SACRAMENTO– The math is daunting if you’re an average motorist in South-Central Los Angeles who must drive to work, like nearly everyone else in California’s car-dependent culture.
Your annual income is probably $ 8,110 and your car insurance premium for minimum coverage costs $ 1,882 a year, according to the state Insurance Department.
That’s one reason 80 percent of the drivers in that urban neighborhood are uninsured – despite a California law requiring motorists to carry insurance, the department says.
The Assembly this week begins looking at a trio of Senate-passed bills that attempt to link continuation of that insurance requirement, due to expire in January, with a new low-cost policy for low-income drivers.
“We require every driver to buy the insurance industry’s product, to buy insurance, and we have the police enforce it with stiff fines and sometimes car impoundment. But if you’re poor in California, you cannot afford insurance and you’re left between a rock and a hard place,” says Doug Heller of the Foundation for Taxpayer and Consumer Rights.
His Santa Monica-based consumer advocacy group backs a bill that would require insurance companies to offer a “lifeline” policy for motorists whose annual household income falls below 150 percent of the federal poverty level. Using the 1998 poverty level of $ 16,450 for a family of four, the income cutoff to qualify for such insurance would be $ 24,675.
The proposed policy would cost $ 300 a year for “very good” drivers with no violation points for an at-fault accident or ticket in three years and $ 400 a year for “good” drivers with only one violation point in three years.
That bill is sponsored by Sen. Martha Escutia, D-Commerce. A rival bill by Sen. Jackie Speier, D-Daly City, would establish a low-cost insurance policy run through the current California Automobile Assigned Risk Plan, which insures drivers rejected by insurance companies due to poor driving records.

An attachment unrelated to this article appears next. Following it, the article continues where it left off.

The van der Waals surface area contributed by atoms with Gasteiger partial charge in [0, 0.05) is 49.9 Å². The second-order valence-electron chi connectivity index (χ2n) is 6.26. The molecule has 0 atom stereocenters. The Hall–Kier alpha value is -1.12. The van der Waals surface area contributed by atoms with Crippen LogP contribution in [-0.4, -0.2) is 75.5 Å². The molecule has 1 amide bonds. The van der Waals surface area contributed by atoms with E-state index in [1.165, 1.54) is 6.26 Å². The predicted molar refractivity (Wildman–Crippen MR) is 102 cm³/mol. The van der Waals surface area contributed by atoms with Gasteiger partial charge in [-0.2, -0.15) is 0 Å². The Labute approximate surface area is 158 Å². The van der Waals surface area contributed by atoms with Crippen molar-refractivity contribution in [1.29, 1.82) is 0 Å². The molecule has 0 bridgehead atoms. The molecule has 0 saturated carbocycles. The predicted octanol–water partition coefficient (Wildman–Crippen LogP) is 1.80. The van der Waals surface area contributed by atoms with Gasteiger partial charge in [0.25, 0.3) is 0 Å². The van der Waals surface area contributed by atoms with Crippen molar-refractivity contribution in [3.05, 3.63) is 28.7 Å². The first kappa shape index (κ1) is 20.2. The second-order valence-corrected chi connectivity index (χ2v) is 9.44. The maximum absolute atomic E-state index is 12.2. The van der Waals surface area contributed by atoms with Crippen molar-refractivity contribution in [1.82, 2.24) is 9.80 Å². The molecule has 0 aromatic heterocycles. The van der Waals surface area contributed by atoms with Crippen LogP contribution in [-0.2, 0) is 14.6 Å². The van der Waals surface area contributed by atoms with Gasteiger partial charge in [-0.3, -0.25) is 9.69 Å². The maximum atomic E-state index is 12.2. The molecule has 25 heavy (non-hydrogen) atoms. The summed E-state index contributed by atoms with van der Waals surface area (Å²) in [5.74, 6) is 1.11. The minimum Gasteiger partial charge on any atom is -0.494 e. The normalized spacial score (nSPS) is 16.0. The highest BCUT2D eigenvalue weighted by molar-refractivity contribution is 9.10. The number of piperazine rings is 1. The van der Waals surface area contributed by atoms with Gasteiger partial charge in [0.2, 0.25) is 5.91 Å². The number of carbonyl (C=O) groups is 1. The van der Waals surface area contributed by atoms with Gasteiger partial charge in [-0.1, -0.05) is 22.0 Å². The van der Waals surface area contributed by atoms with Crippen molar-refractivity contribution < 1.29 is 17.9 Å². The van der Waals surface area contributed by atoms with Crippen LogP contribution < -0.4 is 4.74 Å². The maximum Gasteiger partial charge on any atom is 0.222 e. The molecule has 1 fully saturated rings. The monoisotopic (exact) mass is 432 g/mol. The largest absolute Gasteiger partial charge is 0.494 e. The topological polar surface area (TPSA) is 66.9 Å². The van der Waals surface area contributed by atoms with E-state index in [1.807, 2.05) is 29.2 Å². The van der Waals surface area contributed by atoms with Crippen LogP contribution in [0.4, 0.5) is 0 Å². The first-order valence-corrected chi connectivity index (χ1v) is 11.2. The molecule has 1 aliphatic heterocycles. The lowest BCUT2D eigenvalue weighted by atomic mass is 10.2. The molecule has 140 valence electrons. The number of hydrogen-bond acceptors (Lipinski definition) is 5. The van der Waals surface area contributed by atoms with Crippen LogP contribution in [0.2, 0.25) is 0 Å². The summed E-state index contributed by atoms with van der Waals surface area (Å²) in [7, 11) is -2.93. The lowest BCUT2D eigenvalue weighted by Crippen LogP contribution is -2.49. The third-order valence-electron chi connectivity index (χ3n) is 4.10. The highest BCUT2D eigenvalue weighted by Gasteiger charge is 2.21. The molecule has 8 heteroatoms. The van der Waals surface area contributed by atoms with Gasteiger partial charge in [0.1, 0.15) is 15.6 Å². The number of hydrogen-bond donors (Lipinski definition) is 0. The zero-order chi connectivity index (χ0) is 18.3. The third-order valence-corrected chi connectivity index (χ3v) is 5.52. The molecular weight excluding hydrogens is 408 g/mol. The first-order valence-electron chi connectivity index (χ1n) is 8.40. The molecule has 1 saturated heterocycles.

Under Speier’s bill, motorists with incomes less than 200 percent of the federal poverty level would qualify. Her bill does not yet specify a premium amount. The Senate has hired an insurance expert to recommend one.
A separate Speier proposal would make permanent the law that requires motorists to have insurance and show proof when they register their cars. The original law, written by Speier in 1996 when she was an Assembly member, will expire Jan. 1.
The bill also would close a loophole that lets motorists submit proof of insurance when they register and cancel the policy a short time later. Speier’s proposal would require insurers to inform the Department of Motor Vehicles of policy cancellations. It would reduce the fine for driving without insurance from the current $ 1,350 to $ 500.
That bill would not take effect unless the Legislature also passes a low-cost auto insurance measure.
The Assembly Insurance Committee plans to hold a hearing on Speier’s mandatory-insurance bill Wednesday and consider the Speier and Escutia low-cost policy bills next week.
The proposals’ sponsors predict lawmakers will ultimately send the three bills to a conference committee to seek a compromise before the legislative session ends in September.
The committee chairman, Assemblyman Jack Scott, says he doesn’t know what will happen to the bills. “Everybody would like to see low-cost insurance, but we have to see what the consequences would be on other policies in the state,” says Scott, D-Altadena.
And there will be consequences, insist insurance industry lobbyists who oppose all three bills.
“People who live in rural areas and are good drivers are going to be subsidizing, through higher rates, good drivers who live in cities,” says Jerry Davies of Personal Insurance Federation, which represents companies that insure about half of the state’s cars.
His group backed another bill, by Assemblyman Dennis Cardoza, D-Atwater, that stalled in the same committee, but could be considered again next year. It would have lowered the minimum insurance levels required by law.